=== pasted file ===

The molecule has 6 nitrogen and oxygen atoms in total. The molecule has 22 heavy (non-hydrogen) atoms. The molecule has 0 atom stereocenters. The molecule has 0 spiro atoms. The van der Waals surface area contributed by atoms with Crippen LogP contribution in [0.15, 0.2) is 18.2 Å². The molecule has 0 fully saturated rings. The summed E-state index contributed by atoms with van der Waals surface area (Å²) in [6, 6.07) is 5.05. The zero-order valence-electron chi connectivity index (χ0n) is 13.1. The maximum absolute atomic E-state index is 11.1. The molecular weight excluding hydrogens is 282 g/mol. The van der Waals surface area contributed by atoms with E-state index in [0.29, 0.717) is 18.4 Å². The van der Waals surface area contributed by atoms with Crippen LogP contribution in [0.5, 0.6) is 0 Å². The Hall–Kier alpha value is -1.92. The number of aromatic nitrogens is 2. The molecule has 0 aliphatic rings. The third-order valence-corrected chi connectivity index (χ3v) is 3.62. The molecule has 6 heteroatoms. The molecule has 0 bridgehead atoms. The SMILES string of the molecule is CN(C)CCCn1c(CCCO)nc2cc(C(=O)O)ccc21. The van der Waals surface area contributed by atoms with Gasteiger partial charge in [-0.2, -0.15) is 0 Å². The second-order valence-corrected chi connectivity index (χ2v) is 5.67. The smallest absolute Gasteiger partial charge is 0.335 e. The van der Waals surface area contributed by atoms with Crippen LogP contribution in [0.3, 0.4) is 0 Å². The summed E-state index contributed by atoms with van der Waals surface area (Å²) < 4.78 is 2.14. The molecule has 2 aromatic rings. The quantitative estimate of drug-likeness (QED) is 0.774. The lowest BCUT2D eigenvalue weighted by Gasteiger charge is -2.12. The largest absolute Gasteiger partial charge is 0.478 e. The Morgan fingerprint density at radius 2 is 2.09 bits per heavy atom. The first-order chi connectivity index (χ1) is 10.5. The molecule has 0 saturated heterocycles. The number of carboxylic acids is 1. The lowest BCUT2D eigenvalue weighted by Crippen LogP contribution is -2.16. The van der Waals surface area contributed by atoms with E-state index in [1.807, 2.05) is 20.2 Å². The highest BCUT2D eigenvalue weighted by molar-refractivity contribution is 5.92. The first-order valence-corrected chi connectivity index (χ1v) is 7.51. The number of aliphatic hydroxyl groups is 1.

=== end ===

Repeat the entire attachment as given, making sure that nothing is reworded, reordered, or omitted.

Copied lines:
The molecule has 6 nitrogen and oxygen atoms in total. The molecule has 22 heavy (non-hydrogen) atoms. The molecule has 0 atom stereocenters. The molecule has 0 spiro atoms. The van der Waals surface area contributed by atoms with Crippen LogP contribution in [0.15, 0.2) is 18.2 Å². The molecule has 0 fully saturated rings. The summed E-state index contributed by atoms with van der Waals surface area (Å²) in [6, 6.07) is 5.05. The zero-order valence-electron chi connectivity index (χ0n) is 13.1. The maximum absolute atomic E-state index is 11.1. The molecular weight excluding hydrogens is 282 g/mol. The van der Waals surface area contributed by atoms with E-state index in [0.29, 0.717) is 18.4 Å². The van der Waals surface area contributed by atoms with Crippen LogP contribution in [0.5, 0.6) is 0 Å². The Hall–Kier alpha value is -1.92. The number of aromatic nitrogens is 2. The molecule has 0 aliphatic rings. The third-order valence-corrected chi connectivity index (χ3v) is 3.62. The molecule has 6 heteroatoms. The molecule has 0 bridgehead atoms. The SMILES string of the molecule is CN(C)CCCn1c(CCCO)nc2cc(C(=O)O)ccc21. The van der Waals surface area contributed by atoms with Gasteiger partial charge in [-0.2, -0.15) is 0 Å². The second-order valence-corrected chi connectivity index (χ2v) is 5.67. The smallest absolute Gasteiger partial charge is 0.335 e. The van der Waals surface area contributed by atoms with Crippen LogP contribution in [0.3, 0.4) is 0 Å². The summed E-state index contributed by atoms with van der Waals surface area (Å²) < 4.78 is 2.14. The molecule has 2 aromatic rings. The quantitative estimate of drug-likeness (QED) is 0.774. The lowest BCUT2D eigenvalue weighted by Gasteiger charge is -2.12. The largest absolute Gasteiger partial charge is 0.478 e. The Morgan fingerprint density at radius 2 is 2.09 bits per heavy atom. The first-order chi connectivity index (χ1) is 10.5. The molecule has 0 saturated heterocycles. The number of carboxylic acids is 1. The lowest BCUT2D eigenvalue weighted by Crippen LogP contribution is -2.16. The van der Waals surface area contributed by atoms with E-state index in [1.807, 2.05) is 20.2 Å². The highest BCUT2D eigenvalue weighted by molar-refractivity contribution is 5.92. The first-order valence-corrected chi connectivity index (χ1v) is 7.51. The number of aliphatic hydroxyl groups is 1.